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UCT Black academics protest appointment of white DVC candidate

Cape Town – Black academics at UCT held a silent protest on Thursday against the appointment of a white deputy vice chancellor.

The Black Academics Caucus (BAC) are against the appointment of Associate Professor Lis Lange, appointed in late 2017, for the position of Deputy Vice Chancellor of Teaching and Learning. Before her appointment at UCT, Lange worked as a Vice Rector at the University of Free State.

Lange was up against Professor Elelwani Ramugondo who is a UCT academic and an advisor to the outgoing Vice Chancellor, Dr Mad Price.

Opposition to appointment

In response to the appointment, BAC released a statement rejecting Lange’s appointment as a setback for transformation. Lange is white and hails from Argentina.

Furthermore, they claimed that she does not meet the key criteria advertised for the position and that she did not meet the academic requirements for full professorship at UCT. The group decried the exclusion of Ramugondo who was deemed ‘unappointable’, despite being qualified and meeting all the requirements.

UCT hits back

In a strongly worded response to BAC, Dr Price berated their stance as ‘ill informed and incorrect’. Price defended the appointment of Lange saying that she meets all the requirements and has the necessary expertise to execute her duties. In justifying the appointment, Price said that it was a selection committee with a majority of black people that appointed Lange. Price lambasted the assertion that the candidate had not received enough support from Senate, claiming that none of the candidates received the required two thirds majority.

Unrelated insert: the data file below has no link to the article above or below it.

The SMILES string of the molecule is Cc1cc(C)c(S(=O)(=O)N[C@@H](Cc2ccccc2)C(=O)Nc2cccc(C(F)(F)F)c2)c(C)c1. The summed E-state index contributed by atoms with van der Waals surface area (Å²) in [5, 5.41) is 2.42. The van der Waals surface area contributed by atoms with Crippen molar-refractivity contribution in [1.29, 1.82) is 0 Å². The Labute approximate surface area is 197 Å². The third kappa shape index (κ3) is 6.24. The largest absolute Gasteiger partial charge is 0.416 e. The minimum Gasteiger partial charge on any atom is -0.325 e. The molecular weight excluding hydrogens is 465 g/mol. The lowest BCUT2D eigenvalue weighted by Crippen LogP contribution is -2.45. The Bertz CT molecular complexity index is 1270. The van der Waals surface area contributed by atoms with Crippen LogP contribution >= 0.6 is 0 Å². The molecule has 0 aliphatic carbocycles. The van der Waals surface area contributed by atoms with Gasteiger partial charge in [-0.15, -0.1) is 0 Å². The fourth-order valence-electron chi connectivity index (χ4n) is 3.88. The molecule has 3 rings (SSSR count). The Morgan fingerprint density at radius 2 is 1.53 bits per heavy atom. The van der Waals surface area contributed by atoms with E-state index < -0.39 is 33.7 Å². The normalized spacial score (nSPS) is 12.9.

On transformation, Price argued that Lange has a commendable track record in transformation so much that she received a recommendation from a former black Vice Chancellor, an apparent reference at former UFS principal, Professor Jonathan Jansen.

Silent protest

On Thursday academics from BAC, white colleagues and students held a silent protest on the steps of Bremner building, the seat of the UCT executive. There was no memorandum submitted, one of the organizers Dr Shose Kessi said that it was merely an awareness campaign at this point.

Responding to the claim that a majority of black people appointed a white candidate, she said that those candidates cannot be used as a shield against the critique of the decision.

Read UCT’s Vice Chancellor’s full response here

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